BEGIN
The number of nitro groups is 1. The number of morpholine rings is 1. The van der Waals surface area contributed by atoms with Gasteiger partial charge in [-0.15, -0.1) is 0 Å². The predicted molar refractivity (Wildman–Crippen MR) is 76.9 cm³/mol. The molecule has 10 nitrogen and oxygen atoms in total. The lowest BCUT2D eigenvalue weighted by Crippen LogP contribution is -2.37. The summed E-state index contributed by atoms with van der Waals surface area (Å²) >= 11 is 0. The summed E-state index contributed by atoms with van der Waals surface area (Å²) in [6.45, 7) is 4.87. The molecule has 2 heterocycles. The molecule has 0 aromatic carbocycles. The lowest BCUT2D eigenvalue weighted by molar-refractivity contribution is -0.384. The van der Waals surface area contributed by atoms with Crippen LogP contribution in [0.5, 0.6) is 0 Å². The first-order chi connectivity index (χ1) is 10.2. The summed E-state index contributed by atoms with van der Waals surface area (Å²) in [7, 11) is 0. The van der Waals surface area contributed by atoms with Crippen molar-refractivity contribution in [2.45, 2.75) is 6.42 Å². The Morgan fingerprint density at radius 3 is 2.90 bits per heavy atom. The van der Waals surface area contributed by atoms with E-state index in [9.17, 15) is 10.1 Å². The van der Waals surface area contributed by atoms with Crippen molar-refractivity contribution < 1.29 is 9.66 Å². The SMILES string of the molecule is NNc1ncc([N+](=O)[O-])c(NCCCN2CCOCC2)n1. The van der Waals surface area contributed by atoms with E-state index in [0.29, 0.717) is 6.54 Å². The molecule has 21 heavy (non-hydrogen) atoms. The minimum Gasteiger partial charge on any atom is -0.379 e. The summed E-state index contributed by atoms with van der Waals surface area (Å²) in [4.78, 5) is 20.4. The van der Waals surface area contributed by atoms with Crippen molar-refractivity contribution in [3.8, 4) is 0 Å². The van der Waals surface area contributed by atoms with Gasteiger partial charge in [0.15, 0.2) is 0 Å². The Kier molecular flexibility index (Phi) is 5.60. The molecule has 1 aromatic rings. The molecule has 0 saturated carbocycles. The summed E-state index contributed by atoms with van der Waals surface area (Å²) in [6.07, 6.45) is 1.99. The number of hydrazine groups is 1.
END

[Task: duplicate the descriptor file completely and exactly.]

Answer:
The number of nitro groups is 1. The number of morpholine rings is 1. The van der Waals surface area contributed by atoms with Gasteiger partial charge in [-0.15, -0.1) is 0 Å². The predicted molar refractivity (Wildman–Crippen MR) is 76.9 cm³/mol. The molecule has 10 nitrogen and oxygen atoms in total. The lowest BCUT2D eigenvalue weighted by Crippen LogP contribution is -2.37. The summed E-state index contributed by atoms with van der Waals surface area (Å²) >= 11 is 0. The summed E-state index contributed by atoms with van der Waals surface area (Å²) in [6.45, 7) is 4.87. The molecule has 2 heterocycles. The molecule has 0 aromatic carbocycles. The lowest BCUT2D eigenvalue weighted by molar-refractivity contribution is -0.384. The van der Waals surface area contributed by atoms with Crippen LogP contribution in [0.5, 0.6) is 0 Å². The first-order chi connectivity index (χ1) is 10.2. The summed E-state index contributed by atoms with van der Waals surface area (Å²) in [7, 11) is 0. The van der Waals surface area contributed by atoms with Crippen molar-refractivity contribution in [2.45, 2.75) is 6.42 Å². The Morgan fingerprint density at radius 3 is 2.90 bits per heavy atom. The van der Waals surface area contributed by atoms with E-state index in [9.17, 15) is 10.1 Å². The van der Waals surface area contributed by atoms with Crippen molar-refractivity contribution < 1.29 is 9.66 Å². The SMILES string of the molecule is NNc1ncc([N+](=O)[O-])c(NCCCN2CCOCC2)n1. The van der Waals surface area contributed by atoms with E-state index in [0.29, 0.717) is 6.54 Å². The molecule has 21 heavy (non-hydrogen) atoms. The minimum Gasteiger partial charge on any atom is -0.379 e. The summed E-state index contributed by atoms with van der Waals surface area (Å²) in [4.78, 5) is 20.4. The van der Waals surface area contributed by atoms with Crippen molar-refractivity contribution in [3.8, 4) is 0 Å². The van der Waals surface area contributed by atoms with Gasteiger partial charge in [0.15, 0.2) is 0 Å². The Kier molecular flexibility index (Phi) is 5.60. The molecule has 1 aromatic rings. The molecule has 0 saturated carbocycles. The summed E-state index contributed by atoms with van der Waals surface area (Å²) in [6.07, 6.45) is 1.99. The number of hydrazine groups is 1.